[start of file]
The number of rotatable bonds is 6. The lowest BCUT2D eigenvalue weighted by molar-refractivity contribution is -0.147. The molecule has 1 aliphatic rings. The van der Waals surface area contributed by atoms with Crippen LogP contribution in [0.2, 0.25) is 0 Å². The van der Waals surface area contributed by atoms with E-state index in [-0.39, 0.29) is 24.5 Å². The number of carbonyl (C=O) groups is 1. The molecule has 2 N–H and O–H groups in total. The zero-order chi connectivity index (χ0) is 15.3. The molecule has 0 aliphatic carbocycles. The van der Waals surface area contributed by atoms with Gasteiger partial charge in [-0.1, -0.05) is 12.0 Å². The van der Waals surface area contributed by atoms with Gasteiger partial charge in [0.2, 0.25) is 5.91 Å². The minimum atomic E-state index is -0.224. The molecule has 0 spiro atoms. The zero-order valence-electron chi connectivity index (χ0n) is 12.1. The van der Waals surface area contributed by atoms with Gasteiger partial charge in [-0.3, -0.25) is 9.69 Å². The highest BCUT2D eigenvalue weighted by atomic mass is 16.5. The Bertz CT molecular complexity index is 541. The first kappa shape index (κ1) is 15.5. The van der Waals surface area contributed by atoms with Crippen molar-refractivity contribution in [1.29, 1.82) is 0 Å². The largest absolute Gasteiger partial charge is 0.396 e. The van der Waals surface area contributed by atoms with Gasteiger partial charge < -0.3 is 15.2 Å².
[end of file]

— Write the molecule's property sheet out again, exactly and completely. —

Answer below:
The number of rotatable bonds is 6. The lowest BCUT2D eigenvalue weighted by molar-refractivity contribution is -0.147. The molecule has 1 aliphatic rings. The van der Waals surface area contributed by atoms with Crippen LogP contribution in [0.2, 0.25) is 0 Å². The van der Waals surface area contributed by atoms with E-state index in [-0.39, 0.29) is 24.5 Å². The number of carbonyl (C=O) groups is 1. The molecule has 2 N–H and O–H groups in total. The zero-order chi connectivity index (χ0) is 15.3. The molecule has 0 aliphatic carbocycles. The van der Waals surface area contributed by atoms with Gasteiger partial charge in [-0.1, -0.05) is 12.0 Å². The van der Waals surface area contributed by atoms with Gasteiger partial charge in [0.2, 0.25) is 5.91 Å². The minimum atomic E-state index is -0.224. The molecule has 0 spiro atoms. The zero-order valence-electron chi connectivity index (χ0n) is 12.1. The van der Waals surface area contributed by atoms with Gasteiger partial charge in [-0.3, -0.25) is 9.69 Å². The highest BCUT2D eigenvalue weighted by atomic mass is 16.5. The Bertz CT molecular complexity index is 541. The first kappa shape index (κ1) is 15.5. The van der Waals surface area contributed by atoms with Crippen molar-refractivity contribution in [1.29, 1.82) is 0 Å². The largest absolute Gasteiger partial charge is 0.396 e. The van der Waals surface area contributed by atoms with Gasteiger partial charge < -0.3 is 15.2 Å².